UNLOCKED CASE STUDY: A Latin American revolution for Food Sovereignty

Image taken from Grupo Semillas


Seeds are the origin of life and 70% of the food we eat around the world.​ Different kinds of seeds can be grouped into three main categories. There are ​native seeds​ (which are original from the place they are sawn), ​creole seeds​ (which are from elsewhere but have naturally adapted to a specific territory), and ​genetically modified seeds​, which are modified in laboratories around the world and chemically intervened aiming to increase productivity, reduce harvest times, and make them repellent of insects and plagues.

Image taken from Grupo Semilla

Overall Description

Seeds are the origin of life. They are responsible for feeding the ​7.8 million people that live on the planet​ right now and represent the origin of ​70%​ of the food around the world. With each migration, seeds have traveled the world, spreading and adapting to different climates, terrains, and environments. ​Not every “traditional” species from a specific region or country originated there​. For example, tomatoes are an Andean species. Only until the Spanish violent conquest of America were they taken to Europe, being today one of the main ingredients in Spanish and Italian cuisine.

Image taken from Grupo Semilla
Image taken from Grupo Semilla
Image taken from Grupo Semilla
Image taken from Goethe Institut Chile
Image taken from Grupo Semilla
Image taken from ArgenPapa

Main features or highlights

  • Regional movement:​ L​atin America is a region of the world where ​the traditional connection to the land, its agriculture, and rurality still prevails in certain sectors of society. ​As a consequence of this connection to rurality, peasants’ associations are usually strong. Indeed, they do not only exist in their specific territories but tend to connect, ​working as a unified region to solve together the problems that affect them.
  • Women:​ ​Seed guardians are usually women because of the relationship that both of them have with life ​and how they both represent the origin of it. This does not mean that men cannot be seed guardians. However, this is the tradition that is usually followed.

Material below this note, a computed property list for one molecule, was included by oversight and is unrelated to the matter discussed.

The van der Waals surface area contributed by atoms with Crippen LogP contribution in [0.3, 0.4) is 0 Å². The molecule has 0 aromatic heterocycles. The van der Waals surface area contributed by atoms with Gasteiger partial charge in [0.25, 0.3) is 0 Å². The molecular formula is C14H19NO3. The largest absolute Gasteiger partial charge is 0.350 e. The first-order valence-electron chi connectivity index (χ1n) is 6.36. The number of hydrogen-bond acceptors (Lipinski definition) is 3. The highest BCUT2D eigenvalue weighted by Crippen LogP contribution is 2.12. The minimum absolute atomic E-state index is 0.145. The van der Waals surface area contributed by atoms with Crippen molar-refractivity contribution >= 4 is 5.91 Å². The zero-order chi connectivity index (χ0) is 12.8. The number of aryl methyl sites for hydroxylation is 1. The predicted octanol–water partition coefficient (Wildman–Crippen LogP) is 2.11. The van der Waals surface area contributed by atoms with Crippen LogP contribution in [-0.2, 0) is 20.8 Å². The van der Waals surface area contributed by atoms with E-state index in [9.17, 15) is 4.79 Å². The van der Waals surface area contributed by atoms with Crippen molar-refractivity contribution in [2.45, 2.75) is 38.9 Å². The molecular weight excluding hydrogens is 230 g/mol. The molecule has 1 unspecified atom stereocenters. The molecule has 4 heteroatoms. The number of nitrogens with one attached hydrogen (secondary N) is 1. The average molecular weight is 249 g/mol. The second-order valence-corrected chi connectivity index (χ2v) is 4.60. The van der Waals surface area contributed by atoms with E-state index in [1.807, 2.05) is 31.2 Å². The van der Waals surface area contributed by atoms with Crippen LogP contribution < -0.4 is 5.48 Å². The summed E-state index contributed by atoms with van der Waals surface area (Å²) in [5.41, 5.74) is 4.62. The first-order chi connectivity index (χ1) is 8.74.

• Different ways of preserving the seeds:​ Each group of guardians has​ different ways of preserving the seeds depending on the climate, humidity, and especially the local culture. ​Many keep them in refrigerators, others underground in glass jars, others in cupboards, and finally, there are others such as the seed guardians of Putumayo, Colombia, ​who keep them “underground.”
  • Creole and native seeds:​ The difference among these two seeds is that the​ native seeds are original from the specific territory,​ while the​ creole seeds have their origin elsewhere and have been naturally adapted​ with time to the context.
  • Law has been changing:​ Thanks to the activism and strength of seed guardians and other groups that support them, countries like Colombia ​currently have laws that protect the right to save and select native and creole seeds.​ This is a big change compared to the laws issued in this same country in the last decade.
  • Vandana Shiva: ​Vandana Shiva is an ​Indian activist who fights for food sovereignty and for the rights of those who work the land.​ She has been a strong ally in the process of reclaiming seed sovereignty in Latin America and all around the world, and she has closely accompanied the groups of seed keepers and their cause.
  • Seed “economic systems”:​ There is a​ whole economic system within the seeds guardians groups.​ Seeds are not necessarily sold, and although some do sell them, it is not the most common practice.
  • ○ Seed Guardian: ​Seed producers, who preserve, recover, select, and research about seeds to bring the best of each species while preserving agrobiodiversity.
  • ○ “Semillista” (in Spanish) or Seed grower: ​They are the future Seed guardians which are in a learning process and a transition from conventional agriculture to agroecology.
  • ○ Friends with the seed: ​People who support the movement economically or by working in different activities needed to achieve the Guardians’ goals.

Why is this revolutionary?

Image taken from Kaos en la red
  • ○ First, the fact of ​having the autonomy to conserve, reproduce, and share seeds represent the possibility of every human being on the planet to grow their food through the seeds that they are provided with.
  • ○ Second, by seeking the protection of native and creole seeds, ​agro-biodiversity is being protected​. Diversity is the key to the protection of all species since in the case of a catastrophe or plague within a context characterized by the homogenization of seeds, all of them would be condemned to suffer it. Diversity means that if some seeds suffer damage, the others might survive given the difference in their particular characteristics.

Concrete Examples

  1. Interview with Isabel Guevara, Seed Guardian in Bogotá, Colombia
Image taken from Grupo Semilla



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Nelis Global

Nelis Global

NELIS(Next Leaders’ Initiative for Sustainability)is a local2global platform of and for young sustainability leaders